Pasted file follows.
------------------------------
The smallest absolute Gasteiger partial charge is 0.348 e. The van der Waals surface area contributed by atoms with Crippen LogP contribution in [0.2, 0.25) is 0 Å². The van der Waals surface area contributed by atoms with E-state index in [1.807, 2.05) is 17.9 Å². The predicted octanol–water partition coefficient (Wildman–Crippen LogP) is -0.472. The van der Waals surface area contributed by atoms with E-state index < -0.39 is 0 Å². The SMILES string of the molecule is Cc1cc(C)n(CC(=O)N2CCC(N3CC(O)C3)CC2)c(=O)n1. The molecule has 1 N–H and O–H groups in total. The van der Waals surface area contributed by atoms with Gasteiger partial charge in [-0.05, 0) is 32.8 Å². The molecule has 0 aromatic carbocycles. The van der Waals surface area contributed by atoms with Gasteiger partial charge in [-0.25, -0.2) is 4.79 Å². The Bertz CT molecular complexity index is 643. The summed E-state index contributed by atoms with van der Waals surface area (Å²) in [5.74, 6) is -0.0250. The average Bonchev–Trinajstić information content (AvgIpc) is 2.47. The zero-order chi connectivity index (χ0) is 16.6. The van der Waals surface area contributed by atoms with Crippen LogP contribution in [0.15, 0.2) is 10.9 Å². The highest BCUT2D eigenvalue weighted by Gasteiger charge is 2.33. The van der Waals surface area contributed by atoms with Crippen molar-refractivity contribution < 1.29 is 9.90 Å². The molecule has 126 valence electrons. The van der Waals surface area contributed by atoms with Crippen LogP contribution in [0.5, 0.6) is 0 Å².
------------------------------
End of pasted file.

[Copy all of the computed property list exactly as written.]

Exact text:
The smallest absolute Gasteiger partial charge is 0.348 e. The van der Waals surface area contributed by atoms with Crippen LogP contribution in [0.2, 0.25) is 0 Å². The van der Waals surface area contributed by atoms with E-state index in [1.807, 2.05) is 17.9 Å². The predicted octanol–water partition coefficient (Wildman–Crippen LogP) is -0.472. The van der Waals surface area contributed by atoms with E-state index < -0.39 is 0 Å². The SMILES string of the molecule is Cc1cc(C)n(CC(=O)N2CCC(N3CC(O)C3)CC2)c(=O)n1. The molecule has 1 N–H and O–H groups in total. The van der Waals surface area contributed by atoms with Gasteiger partial charge in [-0.05, 0) is 32.8 Å². The molecule has 0 aromatic carbocycles. The van der Waals surface area contributed by atoms with Gasteiger partial charge in [-0.25, -0.2) is 4.79 Å². The Bertz CT molecular complexity index is 643. The summed E-state index contributed by atoms with van der Waals surface area (Å²) in [5.74, 6) is -0.0250. The average Bonchev–Trinajstić information content (AvgIpc) is 2.47. The zero-order chi connectivity index (χ0) is 16.6. The van der Waals surface area contributed by atoms with Crippen LogP contribution in [0.15, 0.2) is 10.9 Å². The highest BCUT2D eigenvalue weighted by Gasteiger charge is 2.33. The van der Waals surface area contributed by atoms with Crippen molar-refractivity contribution < 1.29 is 9.90 Å². The molecule has 126 valence electrons. The van der Waals surface area contributed by atoms with Crippen LogP contribution in [0.5, 0.6) is 0 Å².